South America dominates the list of the biggest overseas acquisitions by Chinese companies this year. The two biggest to date: Sinopec’s $7 billion purchase of 40% of the Brazil assets of the Spanish energy group, Repsol; and the $5.6 billion CNOOC is spending in two phases for 50% of Bridas Corp., the investment vehicle of the Argentine vertically integrated energy group, Bridas. Bridas Corp.’s primary asset is Pan-American Energy (PAE). The partners are buying out BP’s 60% stake in PAE as BP raises cash to put in a piggy bank for any obligations arising out of the Deepwater Horizon accident, turning what looked in March like an iffy investment by CNOOC into something much more promising by the end of November.
Sinopec has since also picked up the U.S. oil company Occidental’s production and development assets in Argentina for $2.5 billion, the fourth biggest overseas investment by a Chinese company this year. The third biggest was Sinochem’s $3.1 billion purchase of a 40% stake in Statoil’s Peregrino subsalt field off the Brazilian coast. Add in a couple of smaller deals in Venezuela and Chinese firms have secured this year stakes in six projects that will eventually be producing upwards of 570,000 barrels of oil a day.
China’s state oil companies have long had a toe-hold in the region, but this year represents a big step forward, including diversifying China’s energy dependence on Venezuela. These deals have not only secured future oil supplies, they are also piecing together a vertical supply chain that includes refining, trading and storage — and further downstream power generation and distribution. State Grid, the world’s largest power utility and another state-owned behemoth, spent nearly $1 billion to acquire seven power distributors in Brazil as part of a deal it has won to be operate the power distribution system in densely populated southeastern Brazil.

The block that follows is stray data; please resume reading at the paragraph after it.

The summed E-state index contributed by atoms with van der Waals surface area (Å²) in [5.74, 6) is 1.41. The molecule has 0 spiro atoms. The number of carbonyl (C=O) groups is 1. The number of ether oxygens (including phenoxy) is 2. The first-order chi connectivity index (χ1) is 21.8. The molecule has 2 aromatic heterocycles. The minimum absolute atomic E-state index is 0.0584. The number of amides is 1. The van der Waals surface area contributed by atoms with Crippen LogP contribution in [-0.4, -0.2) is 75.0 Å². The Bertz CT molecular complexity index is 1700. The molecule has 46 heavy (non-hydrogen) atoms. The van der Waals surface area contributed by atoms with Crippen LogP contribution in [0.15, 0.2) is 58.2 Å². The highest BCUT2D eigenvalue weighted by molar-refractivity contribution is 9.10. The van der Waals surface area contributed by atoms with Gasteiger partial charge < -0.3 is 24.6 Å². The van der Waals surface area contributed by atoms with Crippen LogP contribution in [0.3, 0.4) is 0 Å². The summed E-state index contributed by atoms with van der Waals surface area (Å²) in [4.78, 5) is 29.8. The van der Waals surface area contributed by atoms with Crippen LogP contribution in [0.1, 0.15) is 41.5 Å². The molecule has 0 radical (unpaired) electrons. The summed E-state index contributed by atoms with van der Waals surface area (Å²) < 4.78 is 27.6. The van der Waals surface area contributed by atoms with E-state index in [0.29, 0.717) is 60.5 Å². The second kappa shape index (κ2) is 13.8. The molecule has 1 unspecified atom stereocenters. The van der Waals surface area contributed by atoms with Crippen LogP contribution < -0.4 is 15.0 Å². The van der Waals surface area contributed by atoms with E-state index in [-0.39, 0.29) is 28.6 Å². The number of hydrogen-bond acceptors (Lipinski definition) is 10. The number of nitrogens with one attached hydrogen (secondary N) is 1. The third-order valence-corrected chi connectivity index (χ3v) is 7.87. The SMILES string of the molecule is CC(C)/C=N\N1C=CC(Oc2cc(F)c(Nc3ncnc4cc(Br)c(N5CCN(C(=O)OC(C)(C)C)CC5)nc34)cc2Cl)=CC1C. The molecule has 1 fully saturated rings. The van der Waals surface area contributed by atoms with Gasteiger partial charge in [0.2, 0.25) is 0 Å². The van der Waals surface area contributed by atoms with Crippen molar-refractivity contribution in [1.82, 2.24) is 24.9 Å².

Taken together those seven acquisitions would make a list of the ten largest overseas acquisitions by Chinese companies in 2010. As well as securing energy supplies for China’s own fast growing economy, Chinese companies will be well positioned to profit from the domestic growth of the emerging economies of South America.
In comparison the other big overseas acquisitions of the year seem small beer. PetroChina spent $1.6 billion to acquire Arrow, an Australian coal seam and power distribution company, in a joint bid with Royal Dutch Shell valued at $3.2 billion overall. Chinalco spent $1.3 billion to buy 45% of Rio Tinto’s Simandou iron ore business in Guinea through its Chalco subsidiary. China Huaneng Group, the country’s largest electricity producer, paid $1.2 billion for GMR Infrastructure’s 50% stake in InterGen, a U.S.-based utility that runs power plants in Britain, the Netherlands, Mexico, Australia and the Philippines.
The biggest industrial foreign acquisition was Geely’s $1.8 billion acquisition of Volvo from Ford Motor, the largest piece of business done by a company not state owned. The next largest industrial acquisition was the purchase of Nexteer, a parts-maker bought from GM by Pacific Century Motors, a joint venture between Tempo Group and the investment arm of the Beijing municipal government, a deal valued at less than $500 million.